Thursday 25 March 2010

Black Redstart

While the barn owl remains an attraction, I'll be going to photograph it whenever the weather is favourable, though work commitments are getting in the way at the moment. So I'll try to limit comments on that somewhat to avoid being more tedious than usual.

Saturday was spent moving TV sets around as it was rather wet, and didn't suit my fair-weather photography. Sunday was better though, and I aimed firstly for a sighting reported from a business estate at Alcester. Being a quiet Sunday morning, I was able to trundle around the area slowly, peering over the steering wheel in search of the bird, which I eventually spotted sat on a warehouse roof.

A female black redstart, and by the look of the number of flies on the roof, in a perfect feeding spot. Quite a vocal character too, making a rather strange call between darting strikes on the sunbathing flies.

Alas with it favouring the roof of the building, and me lacking the ability to fly or stick to walls like perhaps Spider-Man, I could only make do with relatively distant shots unlike the bird that I saw at Coleshill last year.

It didn't have the flies to itself though, as a pair of pied wagtails were around and perhaps they scared the redstart off, as after turning my back momentarily, to check the images were okay, I looked to find it had gone, and despite me walking all around the immediate area, I couldn't relocate the bird.

Following this, I headed over to the Flashes at Upton Warren, but the avocets remained distant and the little ringed plover did its best to stand in an area partially obscured by the fence. I did get some nice shots of a dunnock singing next to the hide, though I did feel slightly self-conscious using 700mm to photo something that could have been captured with my phone camera!

Leaving here, I found myself with several hours on my hands before the owl would come out to play, so I opted to trundle over to Shropshire, to see if the peregrines were around. They were. For about 1 minute, before belting off and not returning while I was there. Ah well, at least they're around and I'm sure will provide subjects later in the year.

Finally I zipped back to see the barn owl which was already hunting when I parked up, causing me to go into a blind panic, and then had to wrestle with the tripod that didn't want to exit the boot of the car. When it did, I was able to get some decent shots as the owl quartered the area, quickly catching a couple of rodents, and consuming them, before hunting once more. At one point the crimson stain of blood was clearly visible on one of its feet as it flew by.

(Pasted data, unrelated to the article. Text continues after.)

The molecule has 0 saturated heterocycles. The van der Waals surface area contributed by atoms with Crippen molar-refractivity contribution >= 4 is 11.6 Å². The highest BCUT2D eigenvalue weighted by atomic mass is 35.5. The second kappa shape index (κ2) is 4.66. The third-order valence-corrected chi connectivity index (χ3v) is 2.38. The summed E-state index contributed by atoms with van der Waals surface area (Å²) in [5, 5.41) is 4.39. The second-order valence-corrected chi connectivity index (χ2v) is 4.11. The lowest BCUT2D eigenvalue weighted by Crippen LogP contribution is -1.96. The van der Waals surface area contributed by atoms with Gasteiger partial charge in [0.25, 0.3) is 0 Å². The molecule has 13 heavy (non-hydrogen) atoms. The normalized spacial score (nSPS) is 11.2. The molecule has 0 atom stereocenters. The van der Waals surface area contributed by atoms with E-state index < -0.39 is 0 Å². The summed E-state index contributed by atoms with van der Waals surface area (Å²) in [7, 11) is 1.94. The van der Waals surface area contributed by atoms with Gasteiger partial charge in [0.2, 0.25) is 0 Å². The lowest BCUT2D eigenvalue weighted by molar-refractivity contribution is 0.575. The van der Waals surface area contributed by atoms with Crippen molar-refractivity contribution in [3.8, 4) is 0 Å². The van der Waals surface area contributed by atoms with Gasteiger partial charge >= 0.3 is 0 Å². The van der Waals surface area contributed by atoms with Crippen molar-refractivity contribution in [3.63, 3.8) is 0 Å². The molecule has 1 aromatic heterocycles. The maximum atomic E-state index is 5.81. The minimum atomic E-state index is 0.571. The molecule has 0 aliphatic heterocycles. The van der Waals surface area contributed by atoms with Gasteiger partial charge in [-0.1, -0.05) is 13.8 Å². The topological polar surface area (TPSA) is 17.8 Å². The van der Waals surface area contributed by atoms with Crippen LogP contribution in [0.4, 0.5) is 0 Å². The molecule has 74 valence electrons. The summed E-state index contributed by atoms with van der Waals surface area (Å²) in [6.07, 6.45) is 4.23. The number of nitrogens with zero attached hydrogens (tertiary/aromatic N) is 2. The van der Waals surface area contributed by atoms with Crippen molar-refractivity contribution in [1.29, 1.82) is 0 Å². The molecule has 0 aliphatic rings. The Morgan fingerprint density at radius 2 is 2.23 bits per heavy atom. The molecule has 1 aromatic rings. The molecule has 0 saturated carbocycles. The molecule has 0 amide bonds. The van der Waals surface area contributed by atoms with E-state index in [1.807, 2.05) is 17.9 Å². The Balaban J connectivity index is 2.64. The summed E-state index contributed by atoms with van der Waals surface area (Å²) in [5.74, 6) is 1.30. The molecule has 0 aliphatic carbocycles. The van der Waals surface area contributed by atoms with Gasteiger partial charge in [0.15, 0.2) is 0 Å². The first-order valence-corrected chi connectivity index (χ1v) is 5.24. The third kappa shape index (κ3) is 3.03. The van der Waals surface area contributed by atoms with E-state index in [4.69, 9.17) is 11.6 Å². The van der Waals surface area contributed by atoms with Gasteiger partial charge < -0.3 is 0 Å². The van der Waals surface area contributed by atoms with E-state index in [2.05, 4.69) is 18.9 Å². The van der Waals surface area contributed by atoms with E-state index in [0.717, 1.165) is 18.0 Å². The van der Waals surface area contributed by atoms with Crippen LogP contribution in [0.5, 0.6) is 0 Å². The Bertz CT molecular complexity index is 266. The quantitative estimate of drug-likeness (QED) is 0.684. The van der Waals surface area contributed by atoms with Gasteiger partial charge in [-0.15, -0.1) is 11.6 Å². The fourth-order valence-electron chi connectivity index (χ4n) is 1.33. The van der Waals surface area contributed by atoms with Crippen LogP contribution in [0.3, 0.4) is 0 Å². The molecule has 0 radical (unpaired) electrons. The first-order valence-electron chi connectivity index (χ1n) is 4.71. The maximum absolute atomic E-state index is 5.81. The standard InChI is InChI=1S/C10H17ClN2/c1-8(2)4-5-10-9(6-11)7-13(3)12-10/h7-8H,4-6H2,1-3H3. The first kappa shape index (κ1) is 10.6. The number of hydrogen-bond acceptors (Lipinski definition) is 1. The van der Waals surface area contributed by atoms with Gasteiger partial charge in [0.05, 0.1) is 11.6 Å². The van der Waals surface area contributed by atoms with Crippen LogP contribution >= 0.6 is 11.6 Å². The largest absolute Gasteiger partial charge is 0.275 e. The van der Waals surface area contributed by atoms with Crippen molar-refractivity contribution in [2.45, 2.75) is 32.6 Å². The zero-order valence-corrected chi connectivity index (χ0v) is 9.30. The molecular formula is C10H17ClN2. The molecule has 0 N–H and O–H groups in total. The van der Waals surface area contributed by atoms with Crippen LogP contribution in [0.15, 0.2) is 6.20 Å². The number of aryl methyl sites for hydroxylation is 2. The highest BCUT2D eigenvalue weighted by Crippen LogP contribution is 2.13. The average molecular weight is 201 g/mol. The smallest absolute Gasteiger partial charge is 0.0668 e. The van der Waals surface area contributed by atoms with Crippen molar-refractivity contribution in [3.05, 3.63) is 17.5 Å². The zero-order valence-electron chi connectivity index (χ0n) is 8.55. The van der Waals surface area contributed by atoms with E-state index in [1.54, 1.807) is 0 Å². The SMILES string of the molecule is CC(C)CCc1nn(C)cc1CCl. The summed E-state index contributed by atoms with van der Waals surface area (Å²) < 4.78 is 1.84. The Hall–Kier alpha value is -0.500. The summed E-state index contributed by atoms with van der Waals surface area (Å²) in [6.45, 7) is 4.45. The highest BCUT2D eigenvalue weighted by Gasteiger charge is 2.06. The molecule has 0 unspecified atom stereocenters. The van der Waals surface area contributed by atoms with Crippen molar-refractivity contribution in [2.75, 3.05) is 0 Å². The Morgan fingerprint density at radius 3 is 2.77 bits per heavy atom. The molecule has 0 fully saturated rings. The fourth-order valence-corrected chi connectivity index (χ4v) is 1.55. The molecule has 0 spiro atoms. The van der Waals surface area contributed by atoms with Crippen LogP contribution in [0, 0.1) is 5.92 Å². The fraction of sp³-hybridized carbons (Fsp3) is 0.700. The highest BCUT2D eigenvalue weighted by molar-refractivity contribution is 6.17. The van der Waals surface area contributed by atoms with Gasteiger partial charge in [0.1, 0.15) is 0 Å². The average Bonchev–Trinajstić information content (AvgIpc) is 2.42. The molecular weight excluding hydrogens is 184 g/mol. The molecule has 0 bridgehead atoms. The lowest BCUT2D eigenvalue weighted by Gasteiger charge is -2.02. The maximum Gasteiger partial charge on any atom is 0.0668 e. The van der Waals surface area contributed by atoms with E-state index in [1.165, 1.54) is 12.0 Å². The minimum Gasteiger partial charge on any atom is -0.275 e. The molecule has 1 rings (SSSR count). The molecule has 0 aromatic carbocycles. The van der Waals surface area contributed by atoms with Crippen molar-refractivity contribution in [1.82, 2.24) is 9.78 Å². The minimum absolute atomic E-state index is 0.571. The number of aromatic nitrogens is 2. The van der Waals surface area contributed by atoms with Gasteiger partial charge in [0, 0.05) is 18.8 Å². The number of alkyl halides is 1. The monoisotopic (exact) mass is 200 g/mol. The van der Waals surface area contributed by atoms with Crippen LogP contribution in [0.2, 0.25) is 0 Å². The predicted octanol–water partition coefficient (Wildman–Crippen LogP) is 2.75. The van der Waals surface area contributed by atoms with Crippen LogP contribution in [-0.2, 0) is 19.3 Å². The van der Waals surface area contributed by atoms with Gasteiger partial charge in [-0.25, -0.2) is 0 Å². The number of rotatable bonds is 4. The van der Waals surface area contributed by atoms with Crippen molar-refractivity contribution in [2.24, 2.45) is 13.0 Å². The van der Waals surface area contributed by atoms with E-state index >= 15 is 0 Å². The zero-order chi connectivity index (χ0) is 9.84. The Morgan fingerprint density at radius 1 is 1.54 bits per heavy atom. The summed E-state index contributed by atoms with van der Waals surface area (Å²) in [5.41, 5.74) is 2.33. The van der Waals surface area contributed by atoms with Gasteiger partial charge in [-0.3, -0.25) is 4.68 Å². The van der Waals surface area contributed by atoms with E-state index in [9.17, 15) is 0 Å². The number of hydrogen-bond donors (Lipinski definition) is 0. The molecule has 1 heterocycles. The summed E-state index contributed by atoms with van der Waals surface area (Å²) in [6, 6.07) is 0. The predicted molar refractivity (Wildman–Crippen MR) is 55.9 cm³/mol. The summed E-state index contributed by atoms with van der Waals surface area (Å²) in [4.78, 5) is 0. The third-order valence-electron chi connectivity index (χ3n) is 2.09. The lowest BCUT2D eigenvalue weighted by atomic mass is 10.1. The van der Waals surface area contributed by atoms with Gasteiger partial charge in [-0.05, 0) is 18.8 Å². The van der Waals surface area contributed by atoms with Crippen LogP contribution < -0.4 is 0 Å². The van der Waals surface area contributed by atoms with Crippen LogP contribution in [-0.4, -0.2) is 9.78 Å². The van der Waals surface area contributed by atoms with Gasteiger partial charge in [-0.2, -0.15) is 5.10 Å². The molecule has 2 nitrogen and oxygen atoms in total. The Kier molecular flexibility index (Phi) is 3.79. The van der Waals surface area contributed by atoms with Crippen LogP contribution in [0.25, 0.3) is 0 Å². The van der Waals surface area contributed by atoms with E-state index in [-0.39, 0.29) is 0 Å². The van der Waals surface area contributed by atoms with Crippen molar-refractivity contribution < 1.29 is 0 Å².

I'm still playing catch up on all the shots from recent weeks, so will be adding shots to the gallery each free evening I get. Hopefully this weekend the LRPs will show better for me, as I'd like some better shots of these.

Thursday 18 March 2010

A Bittern And 3 Owls

With there being a barn owl at a local site, I've been trying to get over that way as much as possible, though at times the weather has got in the way and the bird not shown. As such, I have not ventured too far away from home though that's no problem when Upton Warren's seasonal visitors put on a show.

Saturday was supposed to be sunny. It was when I woke up, and remained so right up to the moment I opened the door to aim the camera at the little owls at Lea End. At which point it was like someone had pulled a blind of cloud over the sky and matters were made worse when both owls decided they didn't like the look of me, and took flight to the other side of the field. Back into the car and down the motorway to Upton Warren.

The first sight there was of several lenses poking out of the Hobby Hide, over the North Moors. Looked crowded but I thought I'd see what was going on anyway - well, I sort of knew, as one of the bitterns had been posing for shots the day before. Space was at a premium as I opened the door, and a lady quickly ensured I remained silent by shushing at me, then saying the bittern was in the open. It was, and I was lucky in that I could open the side window and set the camera up there.

Partially obscured by the reeds, the bittern was busy poking around under the reeds in search of fish and going by its success rate when striking, there must have been plenty to choose from. Curious birds at the best of times, but another strange behavioural aspect of this one, was when it caught a fish, its legs quivered - maybe from the excitement of another bite to eat?

As time moved on, people moved out and I was able to inch into a better viewing position. Needless to say, I bagged several hundred shots - hell, why not? How often do you see one like this?

Eventually hunger got the better of me, and I left to grab a sarnie and head off to look for the barn owl. But do you know what? I've been that many times lately, I can't recall the details of each visit! Must be getting more senile. I do know that a few friends were there and it's been a good laugh generally, waiting for the bird to appear.
Sunday was supposed to have showers according to the Beeb, but I tend to ignore them in favour of Accuweather and Metcheck, and both of those were more optimistic. And correct, as it turned out. After the disaster with the little owls on Saturday, I thought a new plan was needed to get close to them. So upon reaching the site, I drove a bit further down the road and parked up. Shifted the passenger seat right forward, and then popped open the boot. Back into the car, and reversed it back to the site. Parked, then climbed into the back seats and set the camera up through the boot opening.

The owls were probably somewhat bemused by my antics but crucially not spooked, and stayed put. I've no idea how to determine the gender of a little owl, unless perhaps one is smaller than the other, but when they're 30 feet apart in a tree, that's not easy. Anyway, I did get to photograph both "Little Grump" and his "Missus". Fingers crossed they'll breed and I'll get to see some fluffy little owlets later this year. That'd be ace.